Published August 17, 2012
You can’t fight them, but before you join them you have to set some ground rules.
iPods, iPads and Android based phones are becoming a staple of office life. But for small businesses these devices bring extra concerns about protecting their computer networks and securing their data. Banning employees from bringing their own devices isn’t an option if you want to retain and keep employees, but implementing clear polices is.
“People have their life on their hip and they want to bring it to work,” says LogRhythm Chief Technology Officer Chris Petersen. “It’s the reality that businesses have to live with today.”
To protect the network from getting infiltrated with malware or from sensitive data falling into the wrongs hands, Petersen says an effective thing to do is to have a separate network designed solely for mobile devices. When employees come to work they can synch their mobile devices with that network similar to how they would do it at home. “It keeps the mobile devices separate from the data the business cares about,” says Petersen.
It’s ok to let employees bring their own devices to work but it’s not ok for the business owner not to know who is using what device in the office. That’s why computer security experts say it’s critical for whoever handles IT to approve any mobile device being used at work. “IT has to review and authorize every device allowed on the network,” says Petersen. What’s more, he says employees have to know what they can and can’t do with the approved devices.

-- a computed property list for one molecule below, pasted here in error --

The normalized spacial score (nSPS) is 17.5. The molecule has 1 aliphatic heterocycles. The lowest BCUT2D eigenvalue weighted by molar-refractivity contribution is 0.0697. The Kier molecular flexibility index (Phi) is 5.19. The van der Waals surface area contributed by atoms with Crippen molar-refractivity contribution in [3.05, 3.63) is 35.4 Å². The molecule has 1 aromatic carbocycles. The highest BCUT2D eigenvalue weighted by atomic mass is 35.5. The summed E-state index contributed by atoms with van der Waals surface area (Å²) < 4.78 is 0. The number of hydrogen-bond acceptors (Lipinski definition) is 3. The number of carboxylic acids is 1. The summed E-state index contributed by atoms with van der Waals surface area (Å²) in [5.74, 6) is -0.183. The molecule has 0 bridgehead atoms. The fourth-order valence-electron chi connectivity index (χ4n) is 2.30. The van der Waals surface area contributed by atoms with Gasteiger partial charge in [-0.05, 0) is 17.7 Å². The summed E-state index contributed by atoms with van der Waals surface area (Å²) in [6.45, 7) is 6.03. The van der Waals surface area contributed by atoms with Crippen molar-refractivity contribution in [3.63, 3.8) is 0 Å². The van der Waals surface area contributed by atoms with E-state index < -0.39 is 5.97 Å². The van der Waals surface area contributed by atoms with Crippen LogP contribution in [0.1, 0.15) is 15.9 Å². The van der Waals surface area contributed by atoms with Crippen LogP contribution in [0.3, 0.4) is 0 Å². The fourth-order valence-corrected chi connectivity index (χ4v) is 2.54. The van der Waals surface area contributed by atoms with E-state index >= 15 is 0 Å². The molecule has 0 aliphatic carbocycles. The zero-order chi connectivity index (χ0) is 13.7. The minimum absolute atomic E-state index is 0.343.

According to Troy Gill, security analyst at AppRiver the small business owner needs to create, maintain and enforce a strict mobile policy. Everything should be spelt out including how soon IT should be notified if a device is lost or stolen and whether or nor the device needs to be protected with a passcode and how strong the passcode has to be. It also means how employees can use the devices with public WiFi hotspots. “Use extreme caution when using devices on open public Wi-Fi. Nearly all smartphones are now equipped with Wi-Fi functionality making them highly vulnerable to attack,” says Gill. “Avoid accessing any sites that require you to use your personal or company passwords, and avoid sharing sensitive information while connected to these public networks.”
Since downloading apps has become a popular pastime for smartphone users, business owners have to be diligent in setting rules when it comes to the apps that employees can download on devices that are used for business. According to Gill employees should avoid downloading apps from unknown sources and should shop in official marketplaces like Apple’s App Store. Same goes for websites and opening emails from unfamiliar senders. Employees have to treat their smartphones with the same caution they do their PCs, say security experts.
One of the biggest risks to small business owners that let employees use their own mobile devices is if that device will get lost or stolen with sensitive business data or customer information on it. In addition to enforcing a strong passcode rule, small businesses need to make sure the devices have encryption installed. What’s more IT needs to be able to remotely wipe and erase the mobile device if it does get lost. “One of the big risk is an employee leaves an iPad and someone has access to all the email and corporate address book,” says Petersen. “Small businesses should require employees to sign a policy on how they will secure the device and that they agree to notify IT within one hour if the device is stolen or lost.”